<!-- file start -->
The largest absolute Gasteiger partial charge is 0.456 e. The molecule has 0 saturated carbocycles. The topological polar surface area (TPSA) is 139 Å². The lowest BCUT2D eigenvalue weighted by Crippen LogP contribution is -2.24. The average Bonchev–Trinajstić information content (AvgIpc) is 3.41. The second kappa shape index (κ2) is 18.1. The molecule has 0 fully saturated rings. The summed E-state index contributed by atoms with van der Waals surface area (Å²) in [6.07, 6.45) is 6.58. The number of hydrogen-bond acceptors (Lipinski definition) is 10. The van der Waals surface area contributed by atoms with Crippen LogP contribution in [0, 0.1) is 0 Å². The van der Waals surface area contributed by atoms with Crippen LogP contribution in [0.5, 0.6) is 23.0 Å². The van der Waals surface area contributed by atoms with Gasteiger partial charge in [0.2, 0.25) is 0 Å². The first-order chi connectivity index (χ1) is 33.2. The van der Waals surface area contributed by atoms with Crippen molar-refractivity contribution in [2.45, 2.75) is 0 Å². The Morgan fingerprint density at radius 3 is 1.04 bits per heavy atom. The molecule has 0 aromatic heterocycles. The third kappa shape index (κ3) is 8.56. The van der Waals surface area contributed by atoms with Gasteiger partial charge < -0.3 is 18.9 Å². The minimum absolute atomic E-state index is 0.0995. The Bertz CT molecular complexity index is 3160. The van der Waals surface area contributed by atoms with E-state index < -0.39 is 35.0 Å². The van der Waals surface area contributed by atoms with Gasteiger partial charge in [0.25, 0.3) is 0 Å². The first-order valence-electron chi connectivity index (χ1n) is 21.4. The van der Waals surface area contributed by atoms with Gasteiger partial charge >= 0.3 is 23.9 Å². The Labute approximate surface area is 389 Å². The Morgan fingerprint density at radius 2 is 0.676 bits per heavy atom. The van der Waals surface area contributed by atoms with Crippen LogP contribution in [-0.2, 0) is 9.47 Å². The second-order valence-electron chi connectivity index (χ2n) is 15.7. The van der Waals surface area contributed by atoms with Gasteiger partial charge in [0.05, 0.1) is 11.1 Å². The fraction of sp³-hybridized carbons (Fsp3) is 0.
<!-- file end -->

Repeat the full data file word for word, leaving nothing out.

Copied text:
The largest absolute Gasteiger partial charge is 0.456 e. The molecule has 0 saturated carbocycles. The topological polar surface area (TPSA) is 139 Å². The lowest BCUT2D eigenvalue weighted by Crippen LogP contribution is -2.24. The average Bonchev–Trinajstić information content (AvgIpc) is 3.41. The second kappa shape index (κ2) is 18.1. The molecule has 0 fully saturated rings. The summed E-state index contributed by atoms with van der Waals surface area (Å²) in [6.07, 6.45) is 6.58. The number of hydrogen-bond acceptors (Lipinski definition) is 10. The van der Waals surface area contributed by atoms with Crippen LogP contribution in [0, 0.1) is 0 Å². The van der Waals surface area contributed by atoms with Crippen LogP contribution in [0.5, 0.6) is 23.0 Å². The van der Waals surface area contributed by atoms with Gasteiger partial charge in [0.2, 0.25) is 0 Å². The first-order chi connectivity index (χ1) is 33.2. The van der Waals surface area contributed by atoms with Crippen molar-refractivity contribution in [2.45, 2.75) is 0 Å². The Morgan fingerprint density at radius 3 is 1.04 bits per heavy atom. The molecule has 0 aromatic heterocycles. The third kappa shape index (κ3) is 8.56. The van der Waals surface area contributed by atoms with Gasteiger partial charge < -0.3 is 18.9 Å². The minimum absolute atomic E-state index is 0.0995. The Bertz CT molecular complexity index is 3160. The van der Waals surface area contributed by atoms with E-state index < -0.39 is 35.0 Å². The van der Waals surface area contributed by atoms with Gasteiger partial charge in [0.25, 0.3) is 0 Å². The first-order valence-electron chi connectivity index (χ1n) is 21.4. The van der Waals surface area contributed by atoms with Gasteiger partial charge >= 0.3 is 23.9 Å². The Labute approximate surface area is 389 Å². The Morgan fingerprint density at radius 2 is 0.676 bits per heavy atom. The van der Waals surface area contributed by atoms with Crippen LogP contribution in [-0.2, 0) is 9.47 Å². The second-order valence-electron chi connectivity index (χ2n) is 15.7. The van der Waals surface area contributed by atoms with Gasteiger partial charge in [0.05, 0.1) is 11.1 Å². The fraction of sp³-hybridized carbons (Fsp3) is 0.